Bizarre plant with a partially buried woody stem looking like an inverted elephant foot and up to 1.5 m wide in the wild and a deep tap root. It may be described as a dwarf tree since the flattened stem is a result of the early death of the apical bud and subsequent growth around the rim of the central depression. Leaves two, large, strap-like, growing from 2 grooves at the base of 'foot'. They are the only leaves that the plant produces and may continue to grow outwards from the base for over 100 years; the tips becoming frayed and worn by the rigours of the desert. Old leaves may be up to 3 m long. Plants unisexual the organs cone-like but males with stamens and in the female cones the ovules are still naked though protected by two enveloping scale-like structures. A style-like structure is also present. Seed winged.
These plants are of special botanical interest being among the longest-lived in the world. Recent tests using carbon-14 dating place the age of the average wild plant at 5-600 years while some of the older ones are estimated to be 2000 years or more old.Because of its great botanical significance this plant is grown at the Royal Botanic Gardens, Melbourne for its educational and curiosity value but it has little ornamental merit.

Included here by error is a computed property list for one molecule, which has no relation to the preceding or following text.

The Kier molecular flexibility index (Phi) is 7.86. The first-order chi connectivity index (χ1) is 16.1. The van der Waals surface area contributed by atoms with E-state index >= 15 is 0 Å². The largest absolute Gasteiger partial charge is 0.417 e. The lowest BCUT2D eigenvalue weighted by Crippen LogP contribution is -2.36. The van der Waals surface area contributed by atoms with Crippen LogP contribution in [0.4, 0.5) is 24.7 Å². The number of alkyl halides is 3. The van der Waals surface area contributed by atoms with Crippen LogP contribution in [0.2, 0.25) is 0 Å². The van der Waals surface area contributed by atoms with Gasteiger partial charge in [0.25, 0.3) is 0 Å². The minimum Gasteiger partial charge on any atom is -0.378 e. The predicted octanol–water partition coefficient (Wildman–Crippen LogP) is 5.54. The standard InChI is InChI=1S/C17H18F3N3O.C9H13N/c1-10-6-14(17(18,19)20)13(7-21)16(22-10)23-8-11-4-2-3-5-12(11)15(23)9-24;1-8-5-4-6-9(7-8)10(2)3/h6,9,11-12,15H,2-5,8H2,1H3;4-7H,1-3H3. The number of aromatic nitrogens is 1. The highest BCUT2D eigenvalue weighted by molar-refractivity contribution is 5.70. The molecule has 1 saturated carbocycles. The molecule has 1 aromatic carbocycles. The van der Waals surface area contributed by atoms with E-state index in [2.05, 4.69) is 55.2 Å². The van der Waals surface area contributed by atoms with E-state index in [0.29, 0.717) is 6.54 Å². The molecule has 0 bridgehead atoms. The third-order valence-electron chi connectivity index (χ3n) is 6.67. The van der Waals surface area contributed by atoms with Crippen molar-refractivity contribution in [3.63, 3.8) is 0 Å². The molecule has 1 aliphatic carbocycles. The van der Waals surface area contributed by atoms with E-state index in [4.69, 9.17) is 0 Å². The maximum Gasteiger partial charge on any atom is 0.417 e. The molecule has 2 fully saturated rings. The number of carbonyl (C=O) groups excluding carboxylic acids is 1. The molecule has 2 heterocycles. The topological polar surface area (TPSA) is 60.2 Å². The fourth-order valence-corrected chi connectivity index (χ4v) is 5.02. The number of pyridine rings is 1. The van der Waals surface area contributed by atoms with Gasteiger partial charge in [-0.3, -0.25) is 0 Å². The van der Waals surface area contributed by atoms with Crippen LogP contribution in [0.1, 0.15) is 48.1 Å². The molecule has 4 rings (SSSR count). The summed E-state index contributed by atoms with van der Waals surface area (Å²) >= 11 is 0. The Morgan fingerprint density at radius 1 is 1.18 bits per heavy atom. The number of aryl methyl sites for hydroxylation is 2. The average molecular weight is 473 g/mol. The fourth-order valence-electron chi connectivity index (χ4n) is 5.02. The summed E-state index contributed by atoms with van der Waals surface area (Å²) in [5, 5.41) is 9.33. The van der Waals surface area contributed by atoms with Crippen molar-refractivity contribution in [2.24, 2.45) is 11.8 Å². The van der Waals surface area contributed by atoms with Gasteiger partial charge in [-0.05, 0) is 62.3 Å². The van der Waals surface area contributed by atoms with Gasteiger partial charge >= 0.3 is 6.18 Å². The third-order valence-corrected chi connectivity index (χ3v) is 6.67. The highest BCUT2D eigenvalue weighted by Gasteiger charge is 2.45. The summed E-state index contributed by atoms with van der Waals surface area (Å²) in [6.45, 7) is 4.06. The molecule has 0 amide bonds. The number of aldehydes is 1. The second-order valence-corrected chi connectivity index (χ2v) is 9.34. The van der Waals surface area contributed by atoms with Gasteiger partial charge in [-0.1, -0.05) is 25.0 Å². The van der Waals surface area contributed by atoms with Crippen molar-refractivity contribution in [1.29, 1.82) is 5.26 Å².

South West Africa (Namib Desert) where it grows naturally along dry watercourses in desert regions - sometimes even in the loose desert sand.
Source: (1995). Welwitschiaceae. In: . Horticultural Flora of South-eastern Australia. Volume 1, Ferns, conifers & their allies. The identification of garden and cultivated plants. University of New South Wales Press.